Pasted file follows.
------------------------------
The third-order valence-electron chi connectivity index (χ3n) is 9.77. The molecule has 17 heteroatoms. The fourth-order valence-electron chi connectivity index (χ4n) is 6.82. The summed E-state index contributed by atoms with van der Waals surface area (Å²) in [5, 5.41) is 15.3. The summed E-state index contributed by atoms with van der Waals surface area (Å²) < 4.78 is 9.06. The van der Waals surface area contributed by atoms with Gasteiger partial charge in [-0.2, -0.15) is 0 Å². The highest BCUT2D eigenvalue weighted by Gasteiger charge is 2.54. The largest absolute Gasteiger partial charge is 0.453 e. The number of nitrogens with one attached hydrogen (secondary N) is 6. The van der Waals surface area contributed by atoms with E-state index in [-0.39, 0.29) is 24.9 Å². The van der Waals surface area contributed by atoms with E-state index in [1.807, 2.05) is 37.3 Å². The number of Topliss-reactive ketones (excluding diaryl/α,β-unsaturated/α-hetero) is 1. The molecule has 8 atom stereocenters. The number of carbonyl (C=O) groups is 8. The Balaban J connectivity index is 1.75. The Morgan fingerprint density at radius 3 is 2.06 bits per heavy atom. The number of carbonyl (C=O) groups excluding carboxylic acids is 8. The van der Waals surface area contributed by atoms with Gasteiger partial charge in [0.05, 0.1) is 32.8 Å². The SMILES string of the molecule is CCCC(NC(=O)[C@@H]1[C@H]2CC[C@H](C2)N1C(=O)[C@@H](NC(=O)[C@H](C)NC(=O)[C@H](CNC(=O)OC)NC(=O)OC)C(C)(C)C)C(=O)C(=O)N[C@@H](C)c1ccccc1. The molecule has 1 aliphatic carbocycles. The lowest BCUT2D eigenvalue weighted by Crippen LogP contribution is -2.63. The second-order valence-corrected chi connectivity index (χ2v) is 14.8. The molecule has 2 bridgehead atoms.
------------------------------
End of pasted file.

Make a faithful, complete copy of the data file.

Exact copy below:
The third-order valence-electron chi connectivity index (χ3n) is 9.77. The molecule has 17 heteroatoms. The fourth-order valence-electron chi connectivity index (χ4n) is 6.82. The summed E-state index contributed by atoms with van der Waals surface area (Å²) in [5, 5.41) is 15.3. The summed E-state index contributed by atoms with van der Waals surface area (Å²) < 4.78 is 9.06. The van der Waals surface area contributed by atoms with Gasteiger partial charge in [-0.2, -0.15) is 0 Å². The highest BCUT2D eigenvalue weighted by Gasteiger charge is 2.54. The largest absolute Gasteiger partial charge is 0.453 e. The number of nitrogens with one attached hydrogen (secondary N) is 6. The van der Waals surface area contributed by atoms with E-state index in [-0.39, 0.29) is 24.9 Å². The van der Waals surface area contributed by atoms with E-state index in [1.807, 2.05) is 37.3 Å². The number of Topliss-reactive ketones (excluding diaryl/α,β-unsaturated/α-hetero) is 1. The molecule has 8 atom stereocenters. The number of carbonyl (C=O) groups is 8. The Balaban J connectivity index is 1.75. The Morgan fingerprint density at radius 3 is 2.06 bits per heavy atom. The number of carbonyl (C=O) groups excluding carboxylic acids is 8. The van der Waals surface area contributed by atoms with Gasteiger partial charge in [0.05, 0.1) is 32.8 Å². The SMILES string of the molecule is CCCC(NC(=O)[C@@H]1[C@H]2CC[C@H](C2)N1C(=O)[C@@H](NC(=O)[C@H](C)NC(=O)[C@H](CNC(=O)OC)NC(=O)OC)C(C)(C)C)C(=O)C(=O)N[C@@H](C)c1ccccc1. The molecule has 1 aliphatic carbocycles. The lowest BCUT2D eigenvalue weighted by Crippen LogP contribution is -2.63. The second-order valence-corrected chi connectivity index (χ2v) is 14.8. The molecule has 2 bridgehead atoms.